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Dating apps are, in their own way, a form of social networking – especially as they expand into new areas like friend-finding or professional networking.So it only makes sense that they would adopt video as well, given the growing popularity of the format on social apps like Facebook, Instagram and Snapchat, as well as the industry’s larger embrace of “Stories” as a means of offering an angle into people’s lives, activities, and interests.We didn’t want to reinvent the wheel – we wanted to just take what was already working well in other platforms, and give them the opportunity to do that with people they don’t know yet, versus their friends,” she says.But these newer dating apps like Lively, Bumble and Hinge aren’t alone in making video a key feature in their updated user experiences.That version of the app will support Bumble Bizz, but will also introduce features that let you craft different profiles for dating, friends, and professional networking.Similar to Snapchat and Instagram, Bumble will support short-form videos recorded live or in the past 24 hours, which can be either posted to your profile for all to see, or only shared with matches.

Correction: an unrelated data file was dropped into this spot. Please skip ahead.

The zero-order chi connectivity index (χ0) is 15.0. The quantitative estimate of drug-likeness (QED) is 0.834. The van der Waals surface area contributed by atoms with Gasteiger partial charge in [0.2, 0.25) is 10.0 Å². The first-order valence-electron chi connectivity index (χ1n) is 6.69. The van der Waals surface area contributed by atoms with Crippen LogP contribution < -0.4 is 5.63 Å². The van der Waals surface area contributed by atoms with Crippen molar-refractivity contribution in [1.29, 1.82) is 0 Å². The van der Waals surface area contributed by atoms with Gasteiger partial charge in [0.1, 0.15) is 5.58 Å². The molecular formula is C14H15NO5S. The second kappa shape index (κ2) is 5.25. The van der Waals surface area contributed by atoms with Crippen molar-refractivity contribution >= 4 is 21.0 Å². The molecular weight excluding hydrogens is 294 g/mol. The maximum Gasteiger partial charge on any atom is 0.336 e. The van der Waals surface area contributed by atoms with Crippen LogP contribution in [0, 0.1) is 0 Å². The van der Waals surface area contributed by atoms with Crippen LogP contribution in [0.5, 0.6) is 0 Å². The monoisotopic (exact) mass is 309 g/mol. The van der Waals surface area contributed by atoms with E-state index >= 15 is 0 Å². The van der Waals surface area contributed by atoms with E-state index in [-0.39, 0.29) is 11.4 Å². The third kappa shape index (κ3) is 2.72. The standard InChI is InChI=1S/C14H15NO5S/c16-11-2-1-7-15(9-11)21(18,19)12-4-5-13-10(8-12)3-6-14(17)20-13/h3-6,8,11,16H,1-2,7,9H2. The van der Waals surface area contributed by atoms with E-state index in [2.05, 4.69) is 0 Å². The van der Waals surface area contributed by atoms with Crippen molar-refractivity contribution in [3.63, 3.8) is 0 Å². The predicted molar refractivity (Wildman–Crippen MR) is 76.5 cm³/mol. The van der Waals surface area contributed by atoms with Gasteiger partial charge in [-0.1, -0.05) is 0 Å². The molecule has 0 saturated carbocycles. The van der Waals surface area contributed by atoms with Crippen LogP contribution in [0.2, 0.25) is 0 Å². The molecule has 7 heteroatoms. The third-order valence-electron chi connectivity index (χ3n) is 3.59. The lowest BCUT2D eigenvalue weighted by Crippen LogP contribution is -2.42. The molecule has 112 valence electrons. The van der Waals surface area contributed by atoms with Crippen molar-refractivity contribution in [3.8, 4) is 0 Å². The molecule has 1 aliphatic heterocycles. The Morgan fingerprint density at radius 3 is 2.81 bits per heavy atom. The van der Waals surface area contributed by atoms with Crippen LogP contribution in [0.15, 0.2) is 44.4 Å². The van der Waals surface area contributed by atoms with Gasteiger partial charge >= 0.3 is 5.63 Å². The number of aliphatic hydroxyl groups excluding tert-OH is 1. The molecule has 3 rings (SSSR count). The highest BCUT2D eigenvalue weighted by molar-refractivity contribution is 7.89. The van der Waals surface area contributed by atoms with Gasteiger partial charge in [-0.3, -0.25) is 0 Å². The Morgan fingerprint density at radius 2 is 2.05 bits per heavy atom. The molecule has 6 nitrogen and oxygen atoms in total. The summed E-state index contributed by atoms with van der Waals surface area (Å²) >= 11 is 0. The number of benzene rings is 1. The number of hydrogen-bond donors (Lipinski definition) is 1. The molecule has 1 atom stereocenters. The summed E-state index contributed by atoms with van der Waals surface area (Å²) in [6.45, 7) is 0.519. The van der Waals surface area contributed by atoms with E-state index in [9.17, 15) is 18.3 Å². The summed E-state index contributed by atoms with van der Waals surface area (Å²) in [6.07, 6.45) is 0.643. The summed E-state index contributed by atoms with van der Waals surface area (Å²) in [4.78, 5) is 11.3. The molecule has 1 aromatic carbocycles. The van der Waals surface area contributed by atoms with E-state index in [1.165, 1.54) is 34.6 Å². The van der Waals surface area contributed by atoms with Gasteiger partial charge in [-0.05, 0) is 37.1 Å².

Shortly after, Bumble will roll out its own video support as well.This week, both Hinge and Zoosk’s Lively are rolling out support for video, each in their own way.Hinge, for example, will now allow users to augment their user profiles on the service with video.(The videos imported from social networks can be longer than 30 seconds, Hinge notes.) Instead, Hinge believes support for videos will allow members to better show who they really are, by sharing fun or memorable moments and activities from their lives.This continues the dating service’s larger mission of helping users find relationships, not casual encounters.
”On Hinge we encourage our members to be authentic with one another because we know that leads to the best connections,” explains Hinge founder and CEO Justin Mc Leod.